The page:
Unique tone circuits?

Discussion in 'Pickups & Electronics [BG]' started by Ringhammer, Jun 6, 2020.

  1. Ringhammer

    Ringhammer Supporting Member

    Sep 3, 2016
    S. F. Bay Area
    I have a couple of Fender Am. Special basses and they have the “Greasebucket” tone circuit. I find that I like it in those two basses and I copied it and used it in an old ‘73 Jazz that I put some Nordstrand pickups in, using the NJ4SV in the neck and the NJ4SE in the bridge. I found that I really like this combo of pickups and that circuit and plan on trying the reverse (NJ4SE in the neck and NJ4SV in the bridge) in a ‘75 Jazz I also have.

    My question is: are there any other interesting passive tone circuits that anyone is aware of? I know the greasebucket is a variation of another Fender experiment called the TBX (I think), and from the descriptions I have heard about that one, I’m not sure I would like it. One thing I can say is it seems I’m always trying to get the low mids to come out without getting too much low end. I guess the best description is, I find my Rickenbacker to have great tone on the A, D, & G strings, they really cut through while on my two pickup Fenders, sometimes notes on those strings, esp D and G strings, will sound a bit small/thin.

    I don’t know if that can be remedied with a tone circuit, but either way, it’s fun to experiment.
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  2. sikamikanico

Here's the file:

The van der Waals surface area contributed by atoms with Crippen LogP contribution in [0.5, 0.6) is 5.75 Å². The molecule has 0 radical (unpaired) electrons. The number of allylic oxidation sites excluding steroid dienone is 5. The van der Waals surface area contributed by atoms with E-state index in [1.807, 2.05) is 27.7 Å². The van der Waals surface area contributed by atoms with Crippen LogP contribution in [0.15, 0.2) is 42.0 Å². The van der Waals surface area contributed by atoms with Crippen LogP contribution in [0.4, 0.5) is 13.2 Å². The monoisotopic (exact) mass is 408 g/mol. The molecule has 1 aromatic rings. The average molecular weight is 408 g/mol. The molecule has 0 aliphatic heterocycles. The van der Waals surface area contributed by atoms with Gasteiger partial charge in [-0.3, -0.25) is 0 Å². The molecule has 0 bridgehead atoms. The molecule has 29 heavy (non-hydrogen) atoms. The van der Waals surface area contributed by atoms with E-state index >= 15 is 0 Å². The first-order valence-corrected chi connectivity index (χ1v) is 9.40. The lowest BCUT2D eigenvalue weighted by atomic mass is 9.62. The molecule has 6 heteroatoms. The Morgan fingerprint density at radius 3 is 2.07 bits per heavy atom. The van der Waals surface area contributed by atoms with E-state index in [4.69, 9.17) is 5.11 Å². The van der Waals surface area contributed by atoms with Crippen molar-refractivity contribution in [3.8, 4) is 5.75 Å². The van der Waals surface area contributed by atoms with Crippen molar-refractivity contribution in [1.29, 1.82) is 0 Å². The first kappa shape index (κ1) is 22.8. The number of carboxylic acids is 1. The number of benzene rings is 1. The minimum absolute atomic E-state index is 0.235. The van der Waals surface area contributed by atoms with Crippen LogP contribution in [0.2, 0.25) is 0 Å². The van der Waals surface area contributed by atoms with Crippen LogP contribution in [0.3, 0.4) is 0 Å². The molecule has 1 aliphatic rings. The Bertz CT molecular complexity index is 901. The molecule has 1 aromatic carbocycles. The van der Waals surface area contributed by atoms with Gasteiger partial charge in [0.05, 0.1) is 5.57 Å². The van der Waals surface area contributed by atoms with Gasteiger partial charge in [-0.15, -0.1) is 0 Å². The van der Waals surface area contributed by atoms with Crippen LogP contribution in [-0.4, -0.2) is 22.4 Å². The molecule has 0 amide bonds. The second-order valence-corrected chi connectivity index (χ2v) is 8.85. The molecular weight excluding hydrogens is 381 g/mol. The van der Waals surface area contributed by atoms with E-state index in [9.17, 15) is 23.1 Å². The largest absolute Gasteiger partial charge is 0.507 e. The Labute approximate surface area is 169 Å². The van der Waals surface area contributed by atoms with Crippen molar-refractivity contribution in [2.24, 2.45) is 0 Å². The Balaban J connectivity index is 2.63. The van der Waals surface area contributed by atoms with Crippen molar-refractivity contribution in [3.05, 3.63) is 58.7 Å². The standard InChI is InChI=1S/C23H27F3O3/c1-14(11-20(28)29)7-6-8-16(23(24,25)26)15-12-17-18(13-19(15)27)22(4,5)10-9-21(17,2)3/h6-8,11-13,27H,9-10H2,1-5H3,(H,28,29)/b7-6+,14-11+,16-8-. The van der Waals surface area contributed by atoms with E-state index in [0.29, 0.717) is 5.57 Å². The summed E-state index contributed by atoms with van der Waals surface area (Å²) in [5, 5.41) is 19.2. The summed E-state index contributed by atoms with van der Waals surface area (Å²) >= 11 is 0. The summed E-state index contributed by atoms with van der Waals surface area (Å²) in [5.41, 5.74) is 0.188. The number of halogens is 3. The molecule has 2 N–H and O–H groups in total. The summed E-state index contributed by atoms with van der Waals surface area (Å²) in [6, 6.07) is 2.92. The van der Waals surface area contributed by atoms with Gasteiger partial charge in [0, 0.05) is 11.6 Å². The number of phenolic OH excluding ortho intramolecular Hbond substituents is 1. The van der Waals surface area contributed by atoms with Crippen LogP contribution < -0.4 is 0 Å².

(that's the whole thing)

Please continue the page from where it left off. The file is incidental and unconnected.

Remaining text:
Mar 17, 2004
    G&L has some interesting circuits and wiring schemes, such as bass cut and OMG (“bass boost”$..

    Varitone is also interesting, tho I prefer just capacitors (ie, cap selector switch, like Tonestyler). Shapes the resonant frequency.

    Then there’s Q-filter (Wilde/Bill Lawrence), which is an inductor fine tuned with caps and resistors. This I’m not 100% clear what it does, but it’s been described either as a mid-cut or a way to “sweeten” the tone.

    Some Rickenbackers have a cap on the bridge pickup, which makes it blend differently with the neck pickup (cap cuts bass, which then leads to different frequencies getting cancelled when blending pickups).
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  3. ctmullins

    ctmullins Dominated Gold Supporting Member

    Apr 18, 2008
    MS Gulf Coast
    I'm highly opinionated and extremely self-assured
    The Rickenbacker treble pickup cap, when both pickups selected, yields a very usable tone with plenty of depth and plenty of mids. It’s a very interesting but very simple trick to do; I was pleasantly surprised the first time I used it. I think I might do it again, on another bass.

    I recently tried out Bill Lawrence’s P-J Wiring Diagram. Bill was a genius, of course, and had lots of neat tricks up his sleeve. That circuit puts both pickups permanently in series, and the “blend” pot is really a tone pot for the bridge (J) pickup. Sweeping through that “blend” pot, there isn’t a bad tone to be had. In my bass, however, there wasn’t a lot of difference from one end of that sweep to the other, so I’m going to try something else I think.